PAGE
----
CROSS-STITCH: Thunderbox

Metro Arts

6 December – 7 December 2013


Attended by Meredith Walker


“Somebody suggested this might be a fun thing to come along to,” someone ahead shared as we followed the blue stairs to level four of Metro Arts (who knew there was a level four?), unsure of what awaited. Turns out that ‘a fun thing to come along to’ is a most apt description for the CROSS-STITCH: Thunderbox art party.




CROSS-STITCH: Thunderbox, the two night event at Metro Arts led by Artistic Director Britt Guy, is a diverse collection of performance and installations works, the experience of which is like traversing through a scrapbook of ideas. And what an assortment of experiences it is, from playing Robert Millett’s short text computer adventure game, to contributing to Lenine Bourke’s Something Said collection of amusing and evocative lines from life that have made you feel something.


M’ck Mckeague’s Hiding Place is a definite highlight, as it allows audience members to crawl inside a custom built cubby house, one at a time; the experience booked out quickly on both nights. Another standout is Nathan Stoneham and Park Younghee’s I will sing to you, during which you share an elevator with two others, who soon begin lamenting love in words and melody, crescendoing in a rich rendition of song (thanks to amazing elevator acoustics) chosen for you and sung to you (not just for you).




Like any cultural celebration, this event is not only about the individual shows; it’s also about the experience of seeing them and sharing that experience. And in a well-worn tiki-lounge-esque chill out room, featuring tranquil projections of beach scenes, sunsets and flowers, conversations about art flow naturally as patrons share experiences, compare favourite Something Said lines and share the nooks and crannies discoveries of Edwina Lunn’s Mouse Art.


CROSS-STITCH: Thunderbox is a Metro Arts initiative aimed at providing opportunity for emerging Artistic Directors to develop their craft, however, it is also allows audiences to experience art in its many forms as they self-curate a journey through the predominantly interactive works. Indeed, the most remarkable thing about the event, apart from how unconventional it is – is that it showcases such an impressive collection of contemporary Australian artists, featuring names such as theatre-maker Thomas Quirk and choreographer/dancer Matthew Day.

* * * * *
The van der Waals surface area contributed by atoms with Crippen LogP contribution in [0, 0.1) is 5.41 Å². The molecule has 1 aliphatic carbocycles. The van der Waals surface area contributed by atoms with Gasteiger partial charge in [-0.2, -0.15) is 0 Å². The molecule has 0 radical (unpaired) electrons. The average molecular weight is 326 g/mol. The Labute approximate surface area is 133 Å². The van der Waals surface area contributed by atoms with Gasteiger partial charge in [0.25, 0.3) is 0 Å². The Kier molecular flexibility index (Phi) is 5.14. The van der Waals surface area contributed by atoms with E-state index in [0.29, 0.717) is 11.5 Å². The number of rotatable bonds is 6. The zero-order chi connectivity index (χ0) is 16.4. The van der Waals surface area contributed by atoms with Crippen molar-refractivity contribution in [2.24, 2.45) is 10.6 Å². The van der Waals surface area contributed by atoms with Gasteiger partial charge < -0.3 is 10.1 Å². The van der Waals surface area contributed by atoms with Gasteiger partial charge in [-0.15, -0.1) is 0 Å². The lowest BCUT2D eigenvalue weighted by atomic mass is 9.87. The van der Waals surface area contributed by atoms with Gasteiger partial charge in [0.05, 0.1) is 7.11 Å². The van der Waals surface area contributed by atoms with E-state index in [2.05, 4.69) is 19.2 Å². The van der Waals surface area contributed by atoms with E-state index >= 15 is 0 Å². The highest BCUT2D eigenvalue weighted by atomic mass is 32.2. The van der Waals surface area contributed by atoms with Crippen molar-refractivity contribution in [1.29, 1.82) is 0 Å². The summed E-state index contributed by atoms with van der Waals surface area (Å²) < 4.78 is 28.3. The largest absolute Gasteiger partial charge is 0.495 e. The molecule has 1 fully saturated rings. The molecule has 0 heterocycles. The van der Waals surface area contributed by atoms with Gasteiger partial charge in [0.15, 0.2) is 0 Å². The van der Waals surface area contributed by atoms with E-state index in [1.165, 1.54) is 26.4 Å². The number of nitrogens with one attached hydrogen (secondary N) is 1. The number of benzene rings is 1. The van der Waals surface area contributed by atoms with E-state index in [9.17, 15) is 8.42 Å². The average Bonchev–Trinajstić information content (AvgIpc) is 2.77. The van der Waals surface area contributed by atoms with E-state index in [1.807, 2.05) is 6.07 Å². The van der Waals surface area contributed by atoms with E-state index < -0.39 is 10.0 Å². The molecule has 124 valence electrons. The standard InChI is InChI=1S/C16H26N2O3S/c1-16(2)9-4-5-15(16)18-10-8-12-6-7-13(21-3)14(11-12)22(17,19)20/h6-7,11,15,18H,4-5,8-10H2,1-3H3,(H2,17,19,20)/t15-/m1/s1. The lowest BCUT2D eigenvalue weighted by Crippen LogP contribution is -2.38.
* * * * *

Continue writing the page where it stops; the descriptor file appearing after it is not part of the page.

Thomas Quirk asks people to walk with me from A to B, as you follow vision of his footsteps to anecdote narration of past personal experiences, on an IPOD.  Melbourne based Matthew Day is amenable and charming in his experiment Open Relationships, in which he explores unchoreographed encounters with single participants. And this was my definite highlight – being quietly followed and mirrored in movement, dueted in dance and twirled by Matthew Day above the sounds of a city in festive season celebration.


Stay tuned for what Metro Arts has in store; their 2014 program will be launched early in the new year.

If, when you envisage theatre, you imagine a stage, a seated audience, a couple of hours of your time and maybe an usher closing the doors as he house lights dim, then perhaps you should give Metro Arts and events such as this one a look, as a means of invigorating your usual theatregoing experience.

Not only is CROSS-STITCH: Thunderbox a free event, but it is a surprisingly fun thing to head along to!




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